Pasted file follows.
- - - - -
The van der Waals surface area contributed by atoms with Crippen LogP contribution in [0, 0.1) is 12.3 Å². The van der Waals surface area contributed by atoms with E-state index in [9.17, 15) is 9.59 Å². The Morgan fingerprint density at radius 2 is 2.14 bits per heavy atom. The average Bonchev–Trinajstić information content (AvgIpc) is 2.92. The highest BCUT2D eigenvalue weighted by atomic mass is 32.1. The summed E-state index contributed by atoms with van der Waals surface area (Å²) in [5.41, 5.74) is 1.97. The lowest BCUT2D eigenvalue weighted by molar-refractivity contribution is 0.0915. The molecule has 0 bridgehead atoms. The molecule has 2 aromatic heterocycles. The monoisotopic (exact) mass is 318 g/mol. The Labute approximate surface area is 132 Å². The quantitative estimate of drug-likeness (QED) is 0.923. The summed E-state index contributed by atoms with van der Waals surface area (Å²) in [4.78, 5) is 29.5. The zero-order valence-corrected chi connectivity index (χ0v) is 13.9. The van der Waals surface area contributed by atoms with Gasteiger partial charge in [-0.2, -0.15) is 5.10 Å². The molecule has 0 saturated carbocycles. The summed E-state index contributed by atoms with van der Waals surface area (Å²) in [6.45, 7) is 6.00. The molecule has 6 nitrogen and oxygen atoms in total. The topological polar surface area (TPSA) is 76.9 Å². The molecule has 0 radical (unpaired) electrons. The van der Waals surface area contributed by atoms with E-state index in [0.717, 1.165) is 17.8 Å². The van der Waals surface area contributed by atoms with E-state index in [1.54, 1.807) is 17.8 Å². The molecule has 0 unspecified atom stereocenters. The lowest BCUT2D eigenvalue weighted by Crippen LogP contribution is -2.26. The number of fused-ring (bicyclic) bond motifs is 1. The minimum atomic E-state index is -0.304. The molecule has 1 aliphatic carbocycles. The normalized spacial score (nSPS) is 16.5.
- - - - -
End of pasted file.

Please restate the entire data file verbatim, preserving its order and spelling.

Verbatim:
The van der Waals surface area contributed by atoms with Crippen LogP contribution in [0, 0.1) is 12.3 Å². The van der Waals surface area contributed by atoms with E-state index in [9.17, 15) is 9.59 Å². The Morgan fingerprint density at radius 2 is 2.14 bits per heavy atom. The average Bonchev–Trinajstić information content (AvgIpc) is 2.92. The highest BCUT2D eigenvalue weighted by atomic mass is 32.1. The summed E-state index contributed by atoms with van der Waals surface area (Å²) in [5.41, 5.74) is 1.97. The lowest BCUT2D eigenvalue weighted by molar-refractivity contribution is 0.0915. The molecule has 0 bridgehead atoms. The molecule has 2 aromatic heterocycles. The monoisotopic (exact) mass is 318 g/mol. The Labute approximate surface area is 132 Å². The quantitative estimate of drug-likeness (QED) is 0.923. The summed E-state index contributed by atoms with van der Waals surface area (Å²) in [4.78, 5) is 29.5. The zero-order valence-corrected chi connectivity index (χ0v) is 13.9. The van der Waals surface area contributed by atoms with Gasteiger partial charge in [-0.2, -0.15) is 5.10 Å². The molecule has 0 saturated carbocycles. The summed E-state index contributed by atoms with van der Waals surface area (Å²) in [6.45, 7) is 6.00. The molecule has 6 nitrogen and oxygen atoms in total. The topological polar surface area (TPSA) is 76.9 Å². The molecule has 0 radical (unpaired) electrons. The van der Waals surface area contributed by atoms with E-state index in [0.717, 1.165) is 17.8 Å². The van der Waals surface area contributed by atoms with E-state index in [1.54, 1.807) is 17.8 Å². The molecule has 0 unspecified atom stereocenters. The lowest BCUT2D eigenvalue weighted by Crippen LogP contribution is -2.26. The number of fused-ring (bicyclic) bond motifs is 1. The minimum atomic E-state index is -0.304. The molecule has 1 aliphatic carbocycles. The normalized spacial score (nSPS) is 16.5.